Toronto was able to build a broadband network throughout the city

ConnectTO would provide cheaper and more accessible Internet throughout the city to bridge the digital divide

Toronto may soon be building its own broadband Internet network.

The program, called ConnectTO, has already been adopted by a business committee, and tomorrow (February 2) the city council is set to debate the idea.

As the pandemic has shown, there is a huge digital divide in the city that leaves many of the most vulnerable residents without education, employment and general social connection.

Municipal broadband would offer cheaper, faster internet and expand the connection to people in the city who fall between cracks in the big telecommunications companies.

“ConnectTO gives the city an opportunity to strengthen Toronto’s position as an innovative technology leader,” said Lawrence Eta, Toronto’s Chief Technology Officer. “Initiatives like this are helping to expand our digital infrastructure and provide equal access to opportunities for prosperity, services and support for residents and businesses throughout this pandemic and into the future.”

On the agenda item, the proposal is careful to say that a Toronto broadband network would not compete with the telecommunications companies, nor would it place the city as an Internet Service Provider (ISP). Rather, it aims to fill gaps in areas that are not serviced.

An urban high-speed broadband network would also create the infrastructure for private businesses to provide Internet in these areas, while the city would offer open access to the network to “any qualified business at a reasonable price to generate revenue.” The proposal would ensure that revenue is reinvested in local communities, enabling lower internet prices for vulnerable Toronto toners.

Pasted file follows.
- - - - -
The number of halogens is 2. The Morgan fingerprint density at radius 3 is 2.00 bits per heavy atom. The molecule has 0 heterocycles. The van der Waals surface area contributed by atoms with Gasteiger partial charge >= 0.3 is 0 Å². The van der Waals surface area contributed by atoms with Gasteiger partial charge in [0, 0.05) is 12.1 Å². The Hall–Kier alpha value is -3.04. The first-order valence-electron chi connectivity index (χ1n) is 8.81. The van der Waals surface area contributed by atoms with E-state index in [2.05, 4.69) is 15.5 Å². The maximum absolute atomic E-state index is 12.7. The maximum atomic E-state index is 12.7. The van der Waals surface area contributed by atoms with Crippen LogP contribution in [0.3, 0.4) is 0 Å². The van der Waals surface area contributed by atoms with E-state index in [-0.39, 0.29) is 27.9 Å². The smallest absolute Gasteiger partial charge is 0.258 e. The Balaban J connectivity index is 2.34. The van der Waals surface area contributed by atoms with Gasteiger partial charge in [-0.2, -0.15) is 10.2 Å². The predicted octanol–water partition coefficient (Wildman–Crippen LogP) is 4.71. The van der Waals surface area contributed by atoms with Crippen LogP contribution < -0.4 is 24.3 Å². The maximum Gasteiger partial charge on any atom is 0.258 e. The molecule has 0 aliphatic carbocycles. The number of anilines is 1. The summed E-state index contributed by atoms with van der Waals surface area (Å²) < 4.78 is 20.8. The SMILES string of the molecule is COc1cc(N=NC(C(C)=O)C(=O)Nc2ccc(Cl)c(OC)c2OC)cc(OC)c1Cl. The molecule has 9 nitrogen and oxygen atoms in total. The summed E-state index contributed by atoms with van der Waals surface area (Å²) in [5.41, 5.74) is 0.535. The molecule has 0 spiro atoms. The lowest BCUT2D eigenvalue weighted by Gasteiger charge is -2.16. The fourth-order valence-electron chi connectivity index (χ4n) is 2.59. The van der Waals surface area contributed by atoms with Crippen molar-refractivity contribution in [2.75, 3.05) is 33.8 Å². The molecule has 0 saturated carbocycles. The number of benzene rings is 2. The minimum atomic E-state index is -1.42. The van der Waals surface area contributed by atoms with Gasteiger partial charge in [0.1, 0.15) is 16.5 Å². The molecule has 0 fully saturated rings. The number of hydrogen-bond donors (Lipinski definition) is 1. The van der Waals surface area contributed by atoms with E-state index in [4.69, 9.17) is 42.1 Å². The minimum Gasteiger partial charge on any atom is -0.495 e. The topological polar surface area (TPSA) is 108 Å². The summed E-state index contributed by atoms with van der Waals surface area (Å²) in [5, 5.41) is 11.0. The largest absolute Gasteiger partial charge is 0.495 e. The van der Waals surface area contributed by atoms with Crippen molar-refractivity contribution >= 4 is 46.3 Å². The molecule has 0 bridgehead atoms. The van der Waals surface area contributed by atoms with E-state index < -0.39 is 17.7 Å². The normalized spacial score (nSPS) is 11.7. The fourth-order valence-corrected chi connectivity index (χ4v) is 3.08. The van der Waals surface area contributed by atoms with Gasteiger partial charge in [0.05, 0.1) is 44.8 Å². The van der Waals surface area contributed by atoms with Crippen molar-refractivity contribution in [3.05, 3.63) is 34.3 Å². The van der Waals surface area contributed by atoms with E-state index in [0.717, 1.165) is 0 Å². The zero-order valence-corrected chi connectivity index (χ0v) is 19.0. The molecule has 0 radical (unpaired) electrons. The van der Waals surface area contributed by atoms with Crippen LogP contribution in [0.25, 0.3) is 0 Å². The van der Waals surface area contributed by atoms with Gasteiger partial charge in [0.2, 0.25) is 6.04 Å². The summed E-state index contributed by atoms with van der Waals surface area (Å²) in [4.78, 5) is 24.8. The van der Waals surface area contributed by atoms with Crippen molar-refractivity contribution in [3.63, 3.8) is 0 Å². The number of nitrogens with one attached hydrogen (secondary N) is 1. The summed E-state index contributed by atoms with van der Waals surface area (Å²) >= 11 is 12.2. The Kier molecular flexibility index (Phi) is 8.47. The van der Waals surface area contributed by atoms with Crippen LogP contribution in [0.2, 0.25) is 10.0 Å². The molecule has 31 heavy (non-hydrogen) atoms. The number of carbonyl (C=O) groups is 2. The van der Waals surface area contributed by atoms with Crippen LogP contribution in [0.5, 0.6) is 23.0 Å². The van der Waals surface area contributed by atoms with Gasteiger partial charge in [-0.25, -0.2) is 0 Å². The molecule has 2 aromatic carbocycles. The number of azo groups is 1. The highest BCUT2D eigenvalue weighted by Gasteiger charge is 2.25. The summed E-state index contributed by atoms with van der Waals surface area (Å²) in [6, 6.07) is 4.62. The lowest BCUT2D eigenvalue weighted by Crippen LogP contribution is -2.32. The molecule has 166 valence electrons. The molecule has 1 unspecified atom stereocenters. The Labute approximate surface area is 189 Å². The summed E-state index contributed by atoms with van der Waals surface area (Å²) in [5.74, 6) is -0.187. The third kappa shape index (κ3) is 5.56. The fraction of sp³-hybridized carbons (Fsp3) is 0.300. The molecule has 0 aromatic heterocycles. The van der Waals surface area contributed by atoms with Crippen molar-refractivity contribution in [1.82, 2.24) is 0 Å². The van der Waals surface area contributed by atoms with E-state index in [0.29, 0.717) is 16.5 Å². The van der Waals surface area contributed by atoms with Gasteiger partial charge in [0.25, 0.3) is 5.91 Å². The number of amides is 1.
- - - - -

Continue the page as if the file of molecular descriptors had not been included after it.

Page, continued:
But OpenMedia, an organization that has advocated for the urgently affordable and accessible Internet during the pandemic, claims that “Big Telecom” is a major threat to the proposal. So they have started a letter writing campaign ahead of tomorrow’s city council meeting.

They have written a form letter urging the Torontonians to send an email to their city council member to support ConnectTO.

“Community-owned broadband is one of the best ways to repair [the digital divide], ”Writes OpenMedia. “It has proven to give people more power to choose their providers, generally cheaper internet bills and not to mention: universal access to high speeds and state-of-the-art fiber internet infrastructure-the kind that Big Telecom does not intend to bring to any Toronto household. ”

This proposal is historic, they argue, and that “Municipalities everywhere will look at the Toronto model and say, ‘If TWO can do it, so can we.'”

If adopted, ConnectTO will be implemented in phases. Locations in Jane and Finch (Humber River-Black Creek), Golden Mile (Scarborough Center) and Malvern (Scarborough North) are the first target areas with a target by the end of 2021.

The goal would then be to launch the network throughout the city by early 2022.


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